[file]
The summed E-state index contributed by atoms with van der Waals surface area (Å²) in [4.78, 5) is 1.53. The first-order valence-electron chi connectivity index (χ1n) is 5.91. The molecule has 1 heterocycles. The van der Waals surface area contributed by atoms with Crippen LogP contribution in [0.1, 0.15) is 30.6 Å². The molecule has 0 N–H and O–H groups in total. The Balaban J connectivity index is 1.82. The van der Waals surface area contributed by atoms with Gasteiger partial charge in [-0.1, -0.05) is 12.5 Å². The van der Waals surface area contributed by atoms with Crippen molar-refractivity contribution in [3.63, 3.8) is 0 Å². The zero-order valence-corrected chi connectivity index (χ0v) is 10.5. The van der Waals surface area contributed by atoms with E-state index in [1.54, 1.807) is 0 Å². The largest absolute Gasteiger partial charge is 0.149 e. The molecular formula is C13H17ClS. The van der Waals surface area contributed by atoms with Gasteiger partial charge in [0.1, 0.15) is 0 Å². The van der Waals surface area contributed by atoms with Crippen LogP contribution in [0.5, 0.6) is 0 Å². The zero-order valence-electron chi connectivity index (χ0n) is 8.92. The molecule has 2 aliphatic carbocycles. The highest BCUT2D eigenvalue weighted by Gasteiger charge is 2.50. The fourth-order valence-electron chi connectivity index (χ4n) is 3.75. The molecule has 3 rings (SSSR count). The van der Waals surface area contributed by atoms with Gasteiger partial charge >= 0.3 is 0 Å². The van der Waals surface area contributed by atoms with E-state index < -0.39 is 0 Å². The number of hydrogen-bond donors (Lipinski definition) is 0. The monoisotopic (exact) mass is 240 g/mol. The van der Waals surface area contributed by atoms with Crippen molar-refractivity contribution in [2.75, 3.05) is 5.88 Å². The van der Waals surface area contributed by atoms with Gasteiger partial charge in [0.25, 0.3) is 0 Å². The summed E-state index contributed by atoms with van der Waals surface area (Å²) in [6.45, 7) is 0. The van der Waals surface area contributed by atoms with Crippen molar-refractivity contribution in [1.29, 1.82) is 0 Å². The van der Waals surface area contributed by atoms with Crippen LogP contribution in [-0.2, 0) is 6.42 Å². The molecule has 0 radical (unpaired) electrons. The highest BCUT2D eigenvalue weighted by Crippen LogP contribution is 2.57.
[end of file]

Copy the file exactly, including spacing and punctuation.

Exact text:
The summed E-state index contributed by atoms with van der Waals surface area (Å²) in [4.78, 5) is 1.53. The first-order valence-electron chi connectivity index (χ1n) is 5.91. The molecule has 1 heterocycles. The van der Waals surface area contributed by atoms with Crippen LogP contribution in [0.1, 0.15) is 30.6 Å². The molecule has 0 N–H and O–H groups in total. The Balaban J connectivity index is 1.82. The van der Waals surface area contributed by atoms with Gasteiger partial charge in [-0.1, -0.05) is 12.5 Å². The van der Waals surface area contributed by atoms with Crippen molar-refractivity contribution in [3.63, 3.8) is 0 Å². The zero-order valence-corrected chi connectivity index (χ0v) is 10.5. The van der Waals surface area contributed by atoms with E-state index in [1.54, 1.807) is 0 Å². The largest absolute Gasteiger partial charge is 0.149 e. The molecular formula is C13H17ClS. The van der Waals surface area contributed by atoms with Gasteiger partial charge in [0.1, 0.15) is 0 Å². The van der Waals surface area contributed by atoms with Crippen LogP contribution in [0.5, 0.6) is 0 Å². The zero-order valence-electron chi connectivity index (χ0n) is 8.92. The molecule has 2 aliphatic carbocycles. The highest BCUT2D eigenvalue weighted by Gasteiger charge is 2.50. The fourth-order valence-electron chi connectivity index (χ4n) is 3.75. The molecule has 3 rings (SSSR count). The van der Waals surface area contributed by atoms with Gasteiger partial charge >= 0.3 is 0 Å². The van der Waals surface area contributed by atoms with E-state index < -0.39 is 0 Å². The number of hydrogen-bond donors (Lipinski definition) is 0. The monoisotopic (exact) mass is 240 g/mol. The van der Waals surface area contributed by atoms with Crippen molar-refractivity contribution in [2.75, 3.05) is 5.88 Å². The van der Waals surface area contributed by atoms with Gasteiger partial charge in [0.25, 0.3) is 0 Å². The summed E-state index contributed by atoms with van der Waals surface area (Å²) in [6.45, 7) is 0. The van der Waals surface area contributed by atoms with Crippen molar-refractivity contribution in [1.29, 1.82) is 0 Å². The van der Waals surface area contributed by atoms with Crippen LogP contribution in [-0.2, 0) is 6.42 Å². The molecule has 0 radical (unpaired) electrons. The highest BCUT2D eigenvalue weighted by Crippen LogP contribution is 2.57.